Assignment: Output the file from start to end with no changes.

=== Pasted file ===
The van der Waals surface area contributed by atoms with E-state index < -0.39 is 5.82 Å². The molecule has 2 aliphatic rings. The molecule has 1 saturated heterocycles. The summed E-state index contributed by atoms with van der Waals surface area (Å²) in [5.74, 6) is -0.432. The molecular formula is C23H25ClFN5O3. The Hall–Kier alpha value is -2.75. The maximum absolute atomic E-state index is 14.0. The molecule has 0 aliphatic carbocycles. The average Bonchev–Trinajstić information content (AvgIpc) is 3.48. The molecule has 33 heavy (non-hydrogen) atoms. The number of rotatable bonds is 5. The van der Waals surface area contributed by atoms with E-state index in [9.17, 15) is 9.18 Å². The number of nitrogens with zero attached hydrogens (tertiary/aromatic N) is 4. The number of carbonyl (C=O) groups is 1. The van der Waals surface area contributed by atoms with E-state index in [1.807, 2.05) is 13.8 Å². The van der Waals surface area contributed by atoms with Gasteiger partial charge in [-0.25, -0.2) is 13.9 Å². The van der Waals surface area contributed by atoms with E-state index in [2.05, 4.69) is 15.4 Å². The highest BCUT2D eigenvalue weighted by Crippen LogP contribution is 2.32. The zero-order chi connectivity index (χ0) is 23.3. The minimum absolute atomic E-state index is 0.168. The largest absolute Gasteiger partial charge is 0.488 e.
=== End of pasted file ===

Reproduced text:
The van der Waals surface area contributed by atoms with E-state index < -0.39 is 5.82 Å². The molecule has 2 aliphatic rings. The molecule has 1 saturated heterocycles. The summed E-state index contributed by atoms with van der Waals surface area (Å²) in [5.74, 6) is -0.432. The molecular formula is C23H25ClFN5O3. The Hall–Kier alpha value is -2.75. The maximum absolute atomic E-state index is 14.0. The molecule has 0 aliphatic carbocycles. The average Bonchev–Trinajstić information content (AvgIpc) is 3.48. The molecule has 33 heavy (non-hydrogen) atoms. The number of rotatable bonds is 5. The van der Waals surface area contributed by atoms with E-state index in [9.17, 15) is 9.18 Å². The number of nitrogens with zero attached hydrogens (tertiary/aromatic N) is 4. The number of carbonyl (C=O) groups is 1. The van der Waals surface area contributed by atoms with E-state index in [1.807, 2.05) is 13.8 Å². The van der Waals surface area contributed by atoms with Gasteiger partial charge in [-0.25, -0.2) is 13.9 Å². The van der Waals surface area contributed by atoms with E-state index in [2.05, 4.69) is 15.4 Å². The highest BCUT2D eigenvalue weighted by Crippen LogP contribution is 2.32. The zero-order chi connectivity index (χ0) is 23.3. The minimum absolute atomic E-state index is 0.168. The largest absolute Gasteiger partial charge is 0.488 e.